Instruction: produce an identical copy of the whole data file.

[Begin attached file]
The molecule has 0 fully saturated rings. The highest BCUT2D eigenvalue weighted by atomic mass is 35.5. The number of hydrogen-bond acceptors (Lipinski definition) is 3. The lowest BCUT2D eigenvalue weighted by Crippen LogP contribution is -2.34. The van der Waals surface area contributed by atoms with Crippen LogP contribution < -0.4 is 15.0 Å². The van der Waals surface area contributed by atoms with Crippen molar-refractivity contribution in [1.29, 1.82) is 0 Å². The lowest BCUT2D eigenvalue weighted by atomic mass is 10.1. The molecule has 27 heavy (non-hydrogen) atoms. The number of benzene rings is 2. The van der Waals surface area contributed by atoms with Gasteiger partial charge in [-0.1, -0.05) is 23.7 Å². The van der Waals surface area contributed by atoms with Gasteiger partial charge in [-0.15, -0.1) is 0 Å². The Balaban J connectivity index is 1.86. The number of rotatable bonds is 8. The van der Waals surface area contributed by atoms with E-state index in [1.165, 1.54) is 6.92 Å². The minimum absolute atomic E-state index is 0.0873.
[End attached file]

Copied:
The molecule has 0 fully saturated rings. The highest BCUT2D eigenvalue weighted by atomic mass is 35.5. The number of hydrogen-bond acceptors (Lipinski definition) is 3. The lowest BCUT2D eigenvalue weighted by Crippen LogP contribution is -2.34. The van der Waals surface area contributed by atoms with Crippen LogP contribution < -0.4 is 15.0 Å². The van der Waals surface area contributed by atoms with Crippen molar-refractivity contribution in [1.29, 1.82) is 0 Å². The lowest BCUT2D eigenvalue weighted by atomic mass is 10.1. The molecule has 27 heavy (non-hydrogen) atoms. The number of benzene rings is 2. The van der Waals surface area contributed by atoms with Gasteiger partial charge in [-0.1, -0.05) is 23.7 Å². The van der Waals surface area contributed by atoms with Gasteiger partial charge in [-0.15, -0.1) is 0 Å². The Balaban J connectivity index is 1.86. The number of rotatable bonds is 8. The van der Waals surface area contributed by atoms with E-state index in [1.165, 1.54) is 6.92 Å². The minimum absolute atomic E-state index is 0.0873.